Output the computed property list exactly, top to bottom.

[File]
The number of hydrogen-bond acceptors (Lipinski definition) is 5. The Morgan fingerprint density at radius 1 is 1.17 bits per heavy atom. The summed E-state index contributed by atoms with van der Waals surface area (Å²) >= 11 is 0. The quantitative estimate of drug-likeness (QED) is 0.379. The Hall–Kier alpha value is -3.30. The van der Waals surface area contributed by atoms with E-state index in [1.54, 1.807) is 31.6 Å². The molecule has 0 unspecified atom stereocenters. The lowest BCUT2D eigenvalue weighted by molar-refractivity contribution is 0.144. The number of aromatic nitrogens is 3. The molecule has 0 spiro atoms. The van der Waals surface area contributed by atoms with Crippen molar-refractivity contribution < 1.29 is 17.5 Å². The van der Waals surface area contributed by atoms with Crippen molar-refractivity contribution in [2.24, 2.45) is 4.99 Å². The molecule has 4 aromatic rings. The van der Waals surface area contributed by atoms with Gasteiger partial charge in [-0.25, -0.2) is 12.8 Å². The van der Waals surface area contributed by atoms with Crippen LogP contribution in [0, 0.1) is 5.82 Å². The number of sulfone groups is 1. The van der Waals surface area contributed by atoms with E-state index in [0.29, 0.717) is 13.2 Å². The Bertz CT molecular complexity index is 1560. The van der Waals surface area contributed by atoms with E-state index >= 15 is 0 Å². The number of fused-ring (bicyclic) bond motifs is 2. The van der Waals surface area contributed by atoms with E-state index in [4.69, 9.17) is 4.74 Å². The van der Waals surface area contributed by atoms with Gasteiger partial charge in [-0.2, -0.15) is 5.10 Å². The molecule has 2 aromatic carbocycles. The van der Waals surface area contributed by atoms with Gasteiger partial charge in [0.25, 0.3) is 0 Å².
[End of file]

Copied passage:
The number of hydrogen-bond acceptors (Lipinski definition) is 5. The Morgan fingerprint density at radius 1 is 1.17 bits per heavy atom. The summed E-state index contributed by atoms with van der Waals surface area (Å²) >= 11 is 0. The quantitative estimate of drug-likeness (QED) is 0.379. The Hall–Kier alpha value is -3.30. The van der Waals surface area contributed by atoms with E-state index in [1.54, 1.807) is 31.6 Å². The molecule has 0 unspecified atom stereocenters. The lowest BCUT2D eigenvalue weighted by molar-refractivity contribution is 0.144. The number of aromatic nitrogens is 3. The molecule has 0 spiro atoms. The van der Waals surface area contributed by atoms with Crippen molar-refractivity contribution < 1.29 is 17.5 Å². The van der Waals surface area contributed by atoms with Crippen molar-refractivity contribution in [2.24, 2.45) is 4.99 Å². The molecule has 4 aromatic rings. The van der Waals surface area contributed by atoms with Gasteiger partial charge in [-0.25, -0.2) is 12.8 Å². The van der Waals surface area contributed by atoms with Crippen LogP contribution in [0, 0.1) is 5.82 Å². The number of sulfone groups is 1. The van der Waals surface area contributed by atoms with E-state index in [0.29, 0.717) is 13.2 Å². The Bertz CT molecular complexity index is 1560. The van der Waals surface area contributed by atoms with E-state index >= 15 is 0 Å². The number of fused-ring (bicyclic) bond motifs is 2. The van der Waals surface area contributed by atoms with E-state index in [4.69, 9.17) is 4.74 Å². The van der Waals surface area contributed by atoms with Gasteiger partial charge in [-0.2, -0.15) is 5.10 Å². The molecule has 2 aromatic carbocycles. The van der Waals surface area contributed by atoms with Gasteiger partial charge in [0.25, 0.3) is 0 Å².